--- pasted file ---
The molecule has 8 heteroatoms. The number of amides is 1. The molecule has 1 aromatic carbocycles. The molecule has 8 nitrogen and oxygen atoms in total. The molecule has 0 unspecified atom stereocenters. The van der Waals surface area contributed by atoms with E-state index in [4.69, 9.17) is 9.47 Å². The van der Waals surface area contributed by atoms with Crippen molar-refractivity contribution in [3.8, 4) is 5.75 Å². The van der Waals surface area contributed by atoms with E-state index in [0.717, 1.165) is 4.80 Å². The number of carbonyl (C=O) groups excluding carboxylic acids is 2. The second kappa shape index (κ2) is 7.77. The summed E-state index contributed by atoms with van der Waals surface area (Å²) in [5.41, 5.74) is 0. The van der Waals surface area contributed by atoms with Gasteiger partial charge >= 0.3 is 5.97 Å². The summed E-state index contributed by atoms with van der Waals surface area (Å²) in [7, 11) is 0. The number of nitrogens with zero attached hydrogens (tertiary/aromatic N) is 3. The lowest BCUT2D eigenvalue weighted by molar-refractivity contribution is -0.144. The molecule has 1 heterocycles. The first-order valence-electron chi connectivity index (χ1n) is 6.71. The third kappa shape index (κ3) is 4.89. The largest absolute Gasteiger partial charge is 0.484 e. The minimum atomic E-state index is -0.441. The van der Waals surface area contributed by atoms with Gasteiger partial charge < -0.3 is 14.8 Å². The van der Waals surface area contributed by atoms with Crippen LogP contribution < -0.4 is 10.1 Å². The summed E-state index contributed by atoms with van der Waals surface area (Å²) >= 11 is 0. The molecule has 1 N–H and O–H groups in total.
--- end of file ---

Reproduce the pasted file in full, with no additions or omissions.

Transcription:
The molecule has 8 heteroatoms. The number of amides is 1. The molecule has 1 aromatic carbocycles. The molecule has 8 nitrogen and oxygen atoms in total. The molecule has 0 unspecified atom stereocenters. The van der Waals surface area contributed by atoms with E-state index in [4.69, 9.17) is 9.47 Å². The van der Waals surface area contributed by atoms with Crippen molar-refractivity contribution in [3.8, 4) is 5.75 Å². The van der Waals surface area contributed by atoms with E-state index in [0.717, 1.165) is 4.80 Å². The number of carbonyl (C=O) groups excluding carboxylic acids is 2. The second kappa shape index (κ2) is 7.77. The summed E-state index contributed by atoms with van der Waals surface area (Å²) in [5.41, 5.74) is 0. The van der Waals surface area contributed by atoms with Gasteiger partial charge >= 0.3 is 5.97 Å². The summed E-state index contributed by atoms with van der Waals surface area (Å²) in [7, 11) is 0. The number of nitrogens with zero attached hydrogens (tertiary/aromatic N) is 3. The lowest BCUT2D eigenvalue weighted by molar-refractivity contribution is -0.144. The molecule has 1 heterocycles. The first-order valence-electron chi connectivity index (χ1n) is 6.71. The third kappa shape index (κ3) is 4.89. The largest absolute Gasteiger partial charge is 0.484 e. The minimum atomic E-state index is -0.441. The van der Waals surface area contributed by atoms with Gasteiger partial charge < -0.3 is 14.8 Å². The van der Waals surface area contributed by atoms with Crippen LogP contribution < -0.4 is 10.1 Å². The summed E-state index contributed by atoms with van der Waals surface area (Å²) >= 11 is 0. The molecule has 1 N–H and O–H groups in total.